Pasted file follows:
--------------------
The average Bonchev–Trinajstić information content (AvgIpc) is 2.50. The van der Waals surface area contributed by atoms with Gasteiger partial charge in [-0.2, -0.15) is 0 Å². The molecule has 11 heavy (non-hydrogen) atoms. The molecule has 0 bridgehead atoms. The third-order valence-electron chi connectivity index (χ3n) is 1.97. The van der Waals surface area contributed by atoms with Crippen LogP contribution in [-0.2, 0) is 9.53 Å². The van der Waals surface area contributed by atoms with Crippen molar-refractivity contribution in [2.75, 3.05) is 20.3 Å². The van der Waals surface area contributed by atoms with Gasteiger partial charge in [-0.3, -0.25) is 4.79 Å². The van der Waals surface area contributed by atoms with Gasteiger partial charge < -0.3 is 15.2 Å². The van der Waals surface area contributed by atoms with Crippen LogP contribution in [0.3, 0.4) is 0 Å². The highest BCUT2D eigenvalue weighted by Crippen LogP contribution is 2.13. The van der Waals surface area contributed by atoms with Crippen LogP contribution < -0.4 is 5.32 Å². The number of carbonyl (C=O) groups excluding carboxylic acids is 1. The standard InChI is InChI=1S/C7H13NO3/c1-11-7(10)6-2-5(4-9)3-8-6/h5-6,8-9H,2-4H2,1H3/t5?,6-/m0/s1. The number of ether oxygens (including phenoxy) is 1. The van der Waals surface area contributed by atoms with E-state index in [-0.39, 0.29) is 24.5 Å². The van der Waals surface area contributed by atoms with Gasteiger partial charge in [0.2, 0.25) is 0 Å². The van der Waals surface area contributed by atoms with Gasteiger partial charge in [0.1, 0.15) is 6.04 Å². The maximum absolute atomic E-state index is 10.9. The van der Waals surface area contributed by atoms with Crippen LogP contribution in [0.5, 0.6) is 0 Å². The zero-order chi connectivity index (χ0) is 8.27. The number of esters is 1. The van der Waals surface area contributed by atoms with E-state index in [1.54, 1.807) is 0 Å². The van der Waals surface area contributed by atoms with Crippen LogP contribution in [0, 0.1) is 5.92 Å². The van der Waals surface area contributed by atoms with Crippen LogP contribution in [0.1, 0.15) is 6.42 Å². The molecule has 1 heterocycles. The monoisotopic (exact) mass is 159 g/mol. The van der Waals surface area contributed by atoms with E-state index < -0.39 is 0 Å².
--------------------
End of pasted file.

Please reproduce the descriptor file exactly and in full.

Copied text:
The average Bonchev–Trinajstić information content (AvgIpc) is 2.50. The van der Waals surface area contributed by atoms with Gasteiger partial charge in [-0.2, -0.15) is 0 Å². The molecule has 11 heavy (non-hydrogen) atoms. The molecule has 0 bridgehead atoms. The third-order valence-electron chi connectivity index (χ3n) is 1.97. The van der Waals surface area contributed by atoms with Crippen LogP contribution in [-0.2, 0) is 9.53 Å². The van der Waals surface area contributed by atoms with Crippen molar-refractivity contribution in [2.75, 3.05) is 20.3 Å². The van der Waals surface area contributed by atoms with Gasteiger partial charge in [-0.3, -0.25) is 4.79 Å². The van der Waals surface area contributed by atoms with Gasteiger partial charge < -0.3 is 15.2 Å². The van der Waals surface area contributed by atoms with Crippen LogP contribution in [0.3, 0.4) is 0 Å². The highest BCUT2D eigenvalue weighted by Crippen LogP contribution is 2.13. The van der Waals surface area contributed by atoms with Crippen LogP contribution < -0.4 is 5.32 Å². The number of carbonyl (C=O) groups excluding carboxylic acids is 1. The standard InChI is InChI=1S/C7H13NO3/c1-11-7(10)6-2-5(4-9)3-8-6/h5-6,8-9H,2-4H2,1H3/t5?,6-/m0/s1. The number of ether oxygens (including phenoxy) is 1. The van der Waals surface area contributed by atoms with E-state index in [-0.39, 0.29) is 24.5 Å². The van der Waals surface area contributed by atoms with Gasteiger partial charge in [0.2, 0.25) is 0 Å². The van der Waals surface area contributed by atoms with Gasteiger partial charge in [0.1, 0.15) is 6.04 Å². The maximum absolute atomic E-state index is 10.9. The van der Waals surface area contributed by atoms with Crippen LogP contribution in [0.5, 0.6) is 0 Å². The zero-order chi connectivity index (χ0) is 8.27. The number of esters is 1. The van der Waals surface area contributed by atoms with E-state index in [1.54, 1.807) is 0 Å². The van der Waals surface area contributed by atoms with Crippen LogP contribution in [0, 0.1) is 5.92 Å². The van der Waals surface area contributed by atoms with Crippen LogP contribution in [0.1, 0.15) is 6.42 Å². The molecule has 1 heterocycles. The monoisotopic (exact) mass is 159 g/mol. The van der Waals surface area contributed by atoms with E-state index < -0.39 is 0 Å².